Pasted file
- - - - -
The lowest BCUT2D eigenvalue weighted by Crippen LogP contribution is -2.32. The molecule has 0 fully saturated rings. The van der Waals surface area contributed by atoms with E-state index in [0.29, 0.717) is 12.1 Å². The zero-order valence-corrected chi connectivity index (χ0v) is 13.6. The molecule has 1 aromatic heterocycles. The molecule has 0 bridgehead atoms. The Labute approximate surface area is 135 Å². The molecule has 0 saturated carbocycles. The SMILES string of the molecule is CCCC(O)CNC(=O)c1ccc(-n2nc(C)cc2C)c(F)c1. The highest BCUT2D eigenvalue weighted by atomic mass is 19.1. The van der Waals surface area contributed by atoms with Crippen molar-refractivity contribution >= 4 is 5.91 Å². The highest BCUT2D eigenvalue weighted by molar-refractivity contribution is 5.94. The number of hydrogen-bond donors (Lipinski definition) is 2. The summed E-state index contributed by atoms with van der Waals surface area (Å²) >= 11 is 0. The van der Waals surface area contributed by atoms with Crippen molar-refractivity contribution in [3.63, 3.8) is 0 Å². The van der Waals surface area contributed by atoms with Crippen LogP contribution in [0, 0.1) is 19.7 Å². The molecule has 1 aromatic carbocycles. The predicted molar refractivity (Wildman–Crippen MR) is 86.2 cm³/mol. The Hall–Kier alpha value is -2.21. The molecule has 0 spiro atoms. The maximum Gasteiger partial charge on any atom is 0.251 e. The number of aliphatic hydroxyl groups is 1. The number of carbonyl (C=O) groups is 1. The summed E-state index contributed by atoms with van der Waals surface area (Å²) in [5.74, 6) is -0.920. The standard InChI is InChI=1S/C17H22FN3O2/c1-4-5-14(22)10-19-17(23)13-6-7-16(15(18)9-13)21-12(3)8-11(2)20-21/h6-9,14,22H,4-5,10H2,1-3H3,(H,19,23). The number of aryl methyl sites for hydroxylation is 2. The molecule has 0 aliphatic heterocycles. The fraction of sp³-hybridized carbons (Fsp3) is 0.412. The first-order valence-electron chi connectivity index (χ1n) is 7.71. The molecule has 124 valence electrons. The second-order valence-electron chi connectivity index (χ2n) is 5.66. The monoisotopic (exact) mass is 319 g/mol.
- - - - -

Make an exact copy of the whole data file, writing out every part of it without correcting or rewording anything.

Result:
The lowest BCUT2D eigenvalue weighted by Crippen LogP contribution is -2.32. The molecule has 0 fully saturated rings. The van der Waals surface area contributed by atoms with E-state index in [0.29, 0.717) is 12.1 Å². The zero-order valence-corrected chi connectivity index (χ0v) is 13.6. The molecule has 1 aromatic heterocycles. The molecule has 0 bridgehead atoms. The Labute approximate surface area is 135 Å². The molecule has 0 saturated carbocycles. The SMILES string of the molecule is CCCC(O)CNC(=O)c1ccc(-n2nc(C)cc2C)c(F)c1. The highest BCUT2D eigenvalue weighted by atomic mass is 19.1. The van der Waals surface area contributed by atoms with Crippen molar-refractivity contribution >= 4 is 5.91 Å². The highest BCUT2D eigenvalue weighted by molar-refractivity contribution is 5.94. The number of hydrogen-bond donors (Lipinski definition) is 2. The summed E-state index contributed by atoms with van der Waals surface area (Å²) >= 11 is 0. The van der Waals surface area contributed by atoms with Crippen molar-refractivity contribution in [3.63, 3.8) is 0 Å². The van der Waals surface area contributed by atoms with Crippen LogP contribution in [0, 0.1) is 19.7 Å². The molecule has 1 aromatic carbocycles. The predicted molar refractivity (Wildman–Crippen MR) is 86.2 cm³/mol. The Hall–Kier alpha value is -2.21. The molecule has 0 spiro atoms. The maximum Gasteiger partial charge on any atom is 0.251 e. The number of aliphatic hydroxyl groups is 1. The number of carbonyl (C=O) groups is 1. The summed E-state index contributed by atoms with van der Waals surface area (Å²) in [5.74, 6) is -0.920. The standard InChI is InChI=1S/C17H22FN3O2/c1-4-5-14(22)10-19-17(23)13-6-7-16(15(18)9-13)21-12(3)8-11(2)20-21/h6-9,14,22H,4-5,10H2,1-3H3,(H,19,23). The number of aryl methyl sites for hydroxylation is 2. The molecule has 0 aliphatic heterocycles. The fraction of sp³-hybridized carbons (Fsp3) is 0.412. The first-order valence-electron chi connectivity index (χ1n) is 7.71. The molecule has 124 valence electrons. The second-order valence-electron chi connectivity index (χ2n) is 5.66. The monoisotopic (exact) mass is 319 g/mol.